Are you Emotionally Prepared for Retirement?

Are you Emotionally Prepared for Retirement?

25 January 2019 - posted in Lifestyle and Pre-Retirees and Retirees by John Oliver


Throughout my career as a financial planner, I’ve met with hundreds of people heading toward retirement. Physically most were ‘ready’ for retirement. Financially a good portion were ‘ready’ for retirement. Emotionally, there were many who were just not ready!

For many people work has been a significant portion of their lives.  They’ve made friendships that may or may not last when they retire. They’ve been identified by where they work and what they do – this changes at retirement!  Relationships have been structured around working life, and this changes with retirement.

Retirement will usually mean a significant change in lifestyle.  The ‘routine’ that was in play when you worked is no longer there – a ‘new’ routine will take shape.  Retirement is a significant life event, and should be treated with some respect and care.  The right approach to retirement is critical.  Not everyone can retire when they want, but being able to “choose when you retire” is often emotionally easier that having “retirement choose you”.

This means having your finances in place.  Remember that whilst working you are accumulating wealth.  Generally speaking, you are diminishing this accumulated wealth in retirement.  Most clients say that they want to “do what they want, when they want” in retirement – and this means having the where with all to achieve this.  It does not mean that you have to accumulate millions of dollars to retire with!  It means knowing what you have, and how you can best use it – and getting good advice can assist with this!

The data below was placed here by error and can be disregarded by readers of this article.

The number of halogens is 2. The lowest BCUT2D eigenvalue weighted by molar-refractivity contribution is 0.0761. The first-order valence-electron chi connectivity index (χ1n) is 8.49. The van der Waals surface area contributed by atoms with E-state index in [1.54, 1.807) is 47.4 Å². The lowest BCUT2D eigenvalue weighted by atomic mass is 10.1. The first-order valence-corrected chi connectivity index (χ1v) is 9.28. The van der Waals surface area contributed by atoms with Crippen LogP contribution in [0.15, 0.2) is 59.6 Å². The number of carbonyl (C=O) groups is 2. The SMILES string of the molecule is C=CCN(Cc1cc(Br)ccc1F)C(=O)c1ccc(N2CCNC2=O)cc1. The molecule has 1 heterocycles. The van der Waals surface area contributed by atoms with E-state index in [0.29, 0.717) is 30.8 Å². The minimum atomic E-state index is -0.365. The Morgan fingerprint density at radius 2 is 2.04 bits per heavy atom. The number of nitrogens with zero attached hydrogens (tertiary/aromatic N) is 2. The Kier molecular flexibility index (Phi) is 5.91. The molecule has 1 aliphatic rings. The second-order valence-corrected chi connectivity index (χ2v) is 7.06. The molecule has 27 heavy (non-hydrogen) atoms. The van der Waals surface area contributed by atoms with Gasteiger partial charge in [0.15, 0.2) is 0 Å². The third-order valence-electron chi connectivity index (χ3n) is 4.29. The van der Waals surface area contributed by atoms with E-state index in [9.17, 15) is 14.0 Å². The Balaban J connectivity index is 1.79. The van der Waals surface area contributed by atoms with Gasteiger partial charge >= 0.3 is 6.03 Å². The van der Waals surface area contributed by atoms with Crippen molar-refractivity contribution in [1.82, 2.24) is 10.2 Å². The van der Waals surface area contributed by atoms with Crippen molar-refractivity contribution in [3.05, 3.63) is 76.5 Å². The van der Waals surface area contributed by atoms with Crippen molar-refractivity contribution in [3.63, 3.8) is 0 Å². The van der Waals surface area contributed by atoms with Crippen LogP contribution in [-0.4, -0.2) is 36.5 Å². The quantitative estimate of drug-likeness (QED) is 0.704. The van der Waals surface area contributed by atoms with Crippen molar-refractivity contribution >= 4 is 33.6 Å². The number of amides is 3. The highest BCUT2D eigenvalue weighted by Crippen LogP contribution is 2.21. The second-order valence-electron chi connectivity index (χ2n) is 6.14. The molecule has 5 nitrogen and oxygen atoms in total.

Don’t be afraid to reach out to CentreLink.  The income support that is offered can be a top-up for many retirees.  There are plenty of ‘hoops’ to jump through – again your financial adviser can assist at times with this.

For most of my retiree clients, keeping busy is an important part of life.  Many are volunteers with various groups, some join new clubs/associations and find ways to meet and greet people. Taking up a sport or a new hobby is another way many of my retirement clients prepare for retirement.  Having strong relationships and friendship group(s) is an important part of an emotionally prepared retirement.  Ensuring that you and your spouse are on the same page when retirement comes along is also really important.  All of a sudden you might be together 24/7 – are you ready for this?  Working life has (generally) meant evenings and weekends together – now it’ll be weekdays too!

Finally, I am seeing many clients who are ‘weaning’ themselves into retirement.  This might mean reducing working hours/days for a period of time before finally ceasing work.  For others it’s using up some (possibly long overdue) long service leave and taking an extended holiday – to “test the waters”.

Whatever you do, and however you move forward, make sure that you are emotionally prepared for retirement – not just financially. 


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